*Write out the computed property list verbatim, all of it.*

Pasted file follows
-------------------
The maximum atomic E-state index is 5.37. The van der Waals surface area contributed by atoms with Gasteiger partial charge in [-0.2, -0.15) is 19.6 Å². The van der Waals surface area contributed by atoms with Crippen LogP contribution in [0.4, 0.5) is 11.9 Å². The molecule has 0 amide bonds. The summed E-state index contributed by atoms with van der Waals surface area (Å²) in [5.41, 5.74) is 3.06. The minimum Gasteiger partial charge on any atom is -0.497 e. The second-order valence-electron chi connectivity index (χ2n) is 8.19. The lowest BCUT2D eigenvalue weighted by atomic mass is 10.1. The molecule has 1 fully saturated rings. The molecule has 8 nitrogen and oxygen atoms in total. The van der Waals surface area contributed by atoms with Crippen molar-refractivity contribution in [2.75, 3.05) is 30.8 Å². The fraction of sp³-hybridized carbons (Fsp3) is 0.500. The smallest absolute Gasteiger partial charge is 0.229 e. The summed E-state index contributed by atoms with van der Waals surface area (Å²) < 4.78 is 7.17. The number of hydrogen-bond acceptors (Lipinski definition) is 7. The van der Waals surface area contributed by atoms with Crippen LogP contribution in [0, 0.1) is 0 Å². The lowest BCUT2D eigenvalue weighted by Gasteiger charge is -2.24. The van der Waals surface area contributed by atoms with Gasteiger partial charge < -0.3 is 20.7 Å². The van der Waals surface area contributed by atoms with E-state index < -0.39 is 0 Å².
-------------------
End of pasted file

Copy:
The maximum atomic E-state index is 5.37. The van der Waals surface area contributed by atoms with Gasteiger partial charge in [-0.2, -0.15) is 19.6 Å². The van der Waals surface area contributed by atoms with Crippen LogP contribution in [0.4, 0.5) is 11.9 Å². The molecule has 0 amide bonds. The summed E-state index contributed by atoms with van der Waals surface area (Å²) in [5.41, 5.74) is 3.06. The minimum Gasteiger partial charge on any atom is -0.497 e. The second-order valence-electron chi connectivity index (χ2n) is 8.19. The lowest BCUT2D eigenvalue weighted by atomic mass is 10.1. The molecule has 1 fully saturated rings. The molecule has 8 nitrogen and oxygen atoms in total. The van der Waals surface area contributed by atoms with Crippen molar-refractivity contribution in [2.75, 3.05) is 30.8 Å². The fraction of sp³-hybridized carbons (Fsp3) is 0.500. The smallest absolute Gasteiger partial charge is 0.229 e. The summed E-state index contributed by atoms with van der Waals surface area (Å²) < 4.78 is 7.17. The number of hydrogen-bond acceptors (Lipinski definition) is 7. The van der Waals surface area contributed by atoms with Crippen LogP contribution in [0, 0.1) is 0 Å². The lowest BCUT2D eigenvalue weighted by Gasteiger charge is -2.24. The van der Waals surface area contributed by atoms with Gasteiger partial charge < -0.3 is 20.7 Å². The van der Waals surface area contributed by atoms with E-state index < -0.39 is 0 Å².